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Vaccine Shortages Pull Treasury Yields Lower

Treasury yields decline as rising virus cases weigh on markets
President Biden’s stimulus plan is getting some pushback from Congressional Republicans who have rejected the $1.9T bill as too large and too soon after the last stimulus bill in December.  That news, coupled with vaccine shortages and rising cases left major US equity indices mixed on the day – the S&P 500 rose 0.4% to hit a new record, while the DJIA fell 0.1%.  Treasury yields and swap rates fell across a flattening curve – the 2y10y spread narrowed to ~91 basis points while the 10-year Treasury yield fell 6 basis points.
President Biden’s $1.9 trillion stimulus package faces resistance from Congress
During a call over the weekend with members of the administration, Congress officials mentioned their concerns over the size and scope of the bill.  Some officials suggested passing a smaller bill focused solely on vaccine distribution ahead of the impeachment trial  scheduled for February 8th.  Biden’s chief of staff commented, “What we want to do is work with the Congress, reach out to members in both parties, see what we can get done as quickly as possible.”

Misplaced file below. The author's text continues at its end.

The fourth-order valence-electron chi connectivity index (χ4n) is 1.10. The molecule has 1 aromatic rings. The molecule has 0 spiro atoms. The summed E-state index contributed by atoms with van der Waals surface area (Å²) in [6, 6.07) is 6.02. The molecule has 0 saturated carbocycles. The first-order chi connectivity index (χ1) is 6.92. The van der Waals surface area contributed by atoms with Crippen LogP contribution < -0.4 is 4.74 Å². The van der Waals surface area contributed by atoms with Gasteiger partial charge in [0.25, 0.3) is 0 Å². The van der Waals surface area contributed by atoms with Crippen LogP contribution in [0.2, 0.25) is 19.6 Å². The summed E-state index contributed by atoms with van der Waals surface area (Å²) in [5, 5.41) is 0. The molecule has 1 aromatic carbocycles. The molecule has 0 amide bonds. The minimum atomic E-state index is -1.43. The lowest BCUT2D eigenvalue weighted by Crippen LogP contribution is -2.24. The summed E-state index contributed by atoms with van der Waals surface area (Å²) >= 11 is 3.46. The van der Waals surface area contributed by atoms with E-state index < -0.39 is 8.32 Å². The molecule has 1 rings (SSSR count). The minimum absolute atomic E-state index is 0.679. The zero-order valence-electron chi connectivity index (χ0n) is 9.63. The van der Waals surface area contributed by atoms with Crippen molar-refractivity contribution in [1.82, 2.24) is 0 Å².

Global virus cases pass 100 million while fatalities near 2.2 million
In the wake of a new virus strain, the White House has extended its travel bans on Europe and Brazil, and has introduced a ban on South Africa.  The US vaccine rollout continues to be delayed due to supply shortages, and the pharmaceutical company Merck has stopped trials on two more potential vaccines.  The EU is also experiencing vaccine shortages after AstraZeneca announced it would significantly cut its delivery of doses.
Biden administration is tackling US-China relations with “patience”
In a briefing earlier today, White House spokeswoman Jen Psaki commented, “the President’s view, is that we need to play a better defense, which must include holding China accountable for its unfair and illegal practices and making sure the American technologies aren’t facilitating China’s military buildup.”  The US dollar, which remains relatively low against other currencies, rose 0.2% on the day in response.

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